A new BBC programme airing now in the UK looks at the so-called She-Wolves: England’s Early Queens – these were the women who married kings of England but often wielded equal if not more power than their husbands.
If you think women in the Middle Ages were demure damsels in distress then I strongly advise you to watch the programme – follow the link above and download the episodes on the BBC i-Player. You’re in for an education!
The queen that cannot fail to impress anybody the most is Eleanor of Aquitaine. Well, that was one of her many titles. She took full control of the Duchy of Aquitaine in 1168 and was also Countess of Poitou. This you might say was the French period of her life. She married Louis VII of France and became queen of that country. Unfortunately, Louis seems to have had trouble in the bedroom and Eleanor bullied the pope in to a dissolution of her marriage. She then plumped for a prince eleven years her junior who conveniently became King Henry II of England and the Angevin empire. So now she had been queen of France and then England and duchess of Normandy – not bad going.
Her children were a fiery brood – inheriting some of their mother’s backbone and they included Richard the Lionheart and John – both of whom went on to become kings of England. Richard famously spent the greater part of his reign on crusade against Saladin. And while returning from crusade, he was imprisoned by a German prince who was something of an enemy of his.
Eleanor – no longer wife of the king but an imperious mother to her darling enthroned Richard was furious when Pope Celestine didn’t pull his finger out to get her son released. And she wrote the pope a letter which no leader would write today. It began with a curious description of herself – saying she was queen by the ‘wrath of God‘.
To her revered father and lord, Celestine, by the grace of God the highest pontiff, Eleanor, in the wrath of God queen of the English, duchess of Normandy and countess of Anjou, to show himself a father to her, a suffering mother.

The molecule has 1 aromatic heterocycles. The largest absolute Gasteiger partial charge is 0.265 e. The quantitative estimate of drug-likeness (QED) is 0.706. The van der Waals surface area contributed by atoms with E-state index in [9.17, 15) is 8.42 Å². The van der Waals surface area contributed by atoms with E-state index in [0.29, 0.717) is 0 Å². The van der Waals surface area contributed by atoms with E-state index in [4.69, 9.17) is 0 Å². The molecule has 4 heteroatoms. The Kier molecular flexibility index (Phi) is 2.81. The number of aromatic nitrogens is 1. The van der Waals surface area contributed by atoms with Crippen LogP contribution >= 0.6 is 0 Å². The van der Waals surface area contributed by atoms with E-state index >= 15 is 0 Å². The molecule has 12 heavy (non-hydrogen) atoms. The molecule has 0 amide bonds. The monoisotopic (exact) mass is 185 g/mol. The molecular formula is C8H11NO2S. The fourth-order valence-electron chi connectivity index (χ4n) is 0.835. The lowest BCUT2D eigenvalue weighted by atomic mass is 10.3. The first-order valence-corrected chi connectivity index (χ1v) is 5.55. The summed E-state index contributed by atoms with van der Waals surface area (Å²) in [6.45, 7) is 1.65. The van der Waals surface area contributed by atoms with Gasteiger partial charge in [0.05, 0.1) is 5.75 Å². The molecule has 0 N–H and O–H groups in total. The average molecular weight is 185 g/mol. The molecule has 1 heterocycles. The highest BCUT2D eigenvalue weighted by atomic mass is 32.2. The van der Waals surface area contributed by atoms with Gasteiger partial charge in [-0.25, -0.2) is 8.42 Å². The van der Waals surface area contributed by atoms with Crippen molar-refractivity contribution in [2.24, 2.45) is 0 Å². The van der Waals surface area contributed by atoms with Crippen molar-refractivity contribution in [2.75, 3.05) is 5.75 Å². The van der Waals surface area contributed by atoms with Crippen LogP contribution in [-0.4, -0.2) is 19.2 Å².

And she implored him to get her son back.
I beg that the clamor of the afflicted enter your ears; for our calamities are multiplied beyond number. You cannot pretend not to know of the crime and infamy, when you are the vicar of the crucified, the successor of Peter, the priest of Christ, the anointed of the Lord, the God even of Pharaoh.
But Celestine seems to have been rather deaf to her pleas. So two more letters came from her queenly hand and they were far less polite than the first.
Give my son back to me, man of God, if you are a man of God and not a man of blood. If you are sluggish in the freeing of my son, may the Highest exact his blood from your hand.
She even suggested that if the pope had any honour, which Eleanor now doubted, he would have offered his life for the return of Richard.
My son is tormented in chains and you do not descend nor send to him; you are not moved by Joseph’s grief. Christ sees this and is silent; but the work of God abundantly repays with the highest severity those who act negligently.
Eleanor went on to lambast the pope for promising to send legates that never arrived whereas if her son was free – they would have come in the hope of getting riches from him.
You alone compel me to despair who alone after God are my hope, who were the confidence of our people. Cursed is he who trusts in man. Where is my expectation now?
She then employed a very poetic turn of phrase to suggest that the pope was a man who condoned wrongdoing.
The highest pontiff sees this and suppresses the sword of Peter which he has replaced in its sheath. So he adds horns to the sinner and his silence is taken for consent.
It’s astonishing to us that such a letter could have been sent but after watching She-Wolves – you’ll find that England brought forth female rulers with the sharpest tongues and most poisonous of pens.